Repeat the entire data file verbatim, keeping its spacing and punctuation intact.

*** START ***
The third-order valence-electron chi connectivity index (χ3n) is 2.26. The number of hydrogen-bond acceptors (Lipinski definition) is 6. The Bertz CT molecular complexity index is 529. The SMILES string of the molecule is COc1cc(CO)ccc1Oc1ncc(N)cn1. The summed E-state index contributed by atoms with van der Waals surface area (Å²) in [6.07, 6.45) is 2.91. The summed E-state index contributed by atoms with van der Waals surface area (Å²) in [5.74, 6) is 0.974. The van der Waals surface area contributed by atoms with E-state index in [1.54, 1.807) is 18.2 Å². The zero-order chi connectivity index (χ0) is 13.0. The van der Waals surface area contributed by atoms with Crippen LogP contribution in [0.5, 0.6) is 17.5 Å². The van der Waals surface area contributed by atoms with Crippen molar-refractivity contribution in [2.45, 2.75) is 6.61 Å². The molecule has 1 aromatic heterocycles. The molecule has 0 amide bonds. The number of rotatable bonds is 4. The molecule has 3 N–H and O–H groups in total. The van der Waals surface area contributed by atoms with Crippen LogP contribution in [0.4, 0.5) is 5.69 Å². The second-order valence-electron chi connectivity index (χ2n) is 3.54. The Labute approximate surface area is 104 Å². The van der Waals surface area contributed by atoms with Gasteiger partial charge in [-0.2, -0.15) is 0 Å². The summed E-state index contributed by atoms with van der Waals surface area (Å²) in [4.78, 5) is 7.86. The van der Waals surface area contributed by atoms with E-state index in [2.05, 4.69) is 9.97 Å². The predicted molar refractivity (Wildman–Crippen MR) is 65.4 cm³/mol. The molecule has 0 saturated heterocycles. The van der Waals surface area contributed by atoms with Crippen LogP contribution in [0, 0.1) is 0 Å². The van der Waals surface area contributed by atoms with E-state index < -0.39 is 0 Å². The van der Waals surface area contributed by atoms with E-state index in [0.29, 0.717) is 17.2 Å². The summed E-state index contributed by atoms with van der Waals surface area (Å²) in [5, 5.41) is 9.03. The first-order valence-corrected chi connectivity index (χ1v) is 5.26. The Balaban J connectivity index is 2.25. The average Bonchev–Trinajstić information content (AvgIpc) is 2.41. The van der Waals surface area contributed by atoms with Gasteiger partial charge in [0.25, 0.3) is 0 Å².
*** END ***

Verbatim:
The third-order valence-electron chi connectivity index (χ3n) is 2.26. The number of hydrogen-bond acceptors (Lipinski definition) is 6. The Bertz CT molecular complexity index is 529. The SMILES string of the molecule is COc1cc(CO)ccc1Oc1ncc(N)cn1. The summed E-state index contributed by atoms with van der Waals surface area (Å²) in [6.07, 6.45) is 2.91. The summed E-state index contributed by atoms with van der Waals surface area (Å²) in [5.74, 6) is 0.974. The van der Waals surface area contributed by atoms with E-state index in [1.54, 1.807) is 18.2 Å². The zero-order chi connectivity index (χ0) is 13.0. The van der Waals surface area contributed by atoms with Crippen LogP contribution in [0.5, 0.6) is 17.5 Å². The van der Waals surface area contributed by atoms with Crippen molar-refractivity contribution in [2.45, 2.75) is 6.61 Å². The molecule has 1 aromatic heterocycles. The molecule has 0 amide bonds. The number of rotatable bonds is 4. The molecule has 3 N–H and O–H groups in total. The van der Waals surface area contributed by atoms with Crippen LogP contribution in [0.4, 0.5) is 5.69 Å². The second-order valence-electron chi connectivity index (χ2n) is 3.54. The Labute approximate surface area is 104 Å². The van der Waals surface area contributed by atoms with Gasteiger partial charge in [-0.2, -0.15) is 0 Å². The summed E-state index contributed by atoms with van der Waals surface area (Å²) in [4.78, 5) is 7.86. The van der Waals surface area contributed by atoms with E-state index in [2.05, 4.69) is 9.97 Å². The predicted molar refractivity (Wildman–Crippen MR) is 65.4 cm³/mol. The molecule has 0 saturated heterocycles. The van der Waals surface area contributed by atoms with Crippen LogP contribution in [0, 0.1) is 0 Å². The van der Waals surface area contributed by atoms with E-state index < -0.39 is 0 Å². The van der Waals surface area contributed by atoms with E-state index in [0.29, 0.717) is 17.2 Å². The summed E-state index contributed by atoms with van der Waals surface area (Å²) in [5, 5.41) is 9.03. The first-order valence-corrected chi connectivity index (χ1v) is 5.26. The Balaban J connectivity index is 2.25. The average Bonchev–Trinajstić information content (AvgIpc) is 2.41. The van der Waals surface area contributed by atoms with Gasteiger partial charge in [0.25, 0.3) is 0 Å².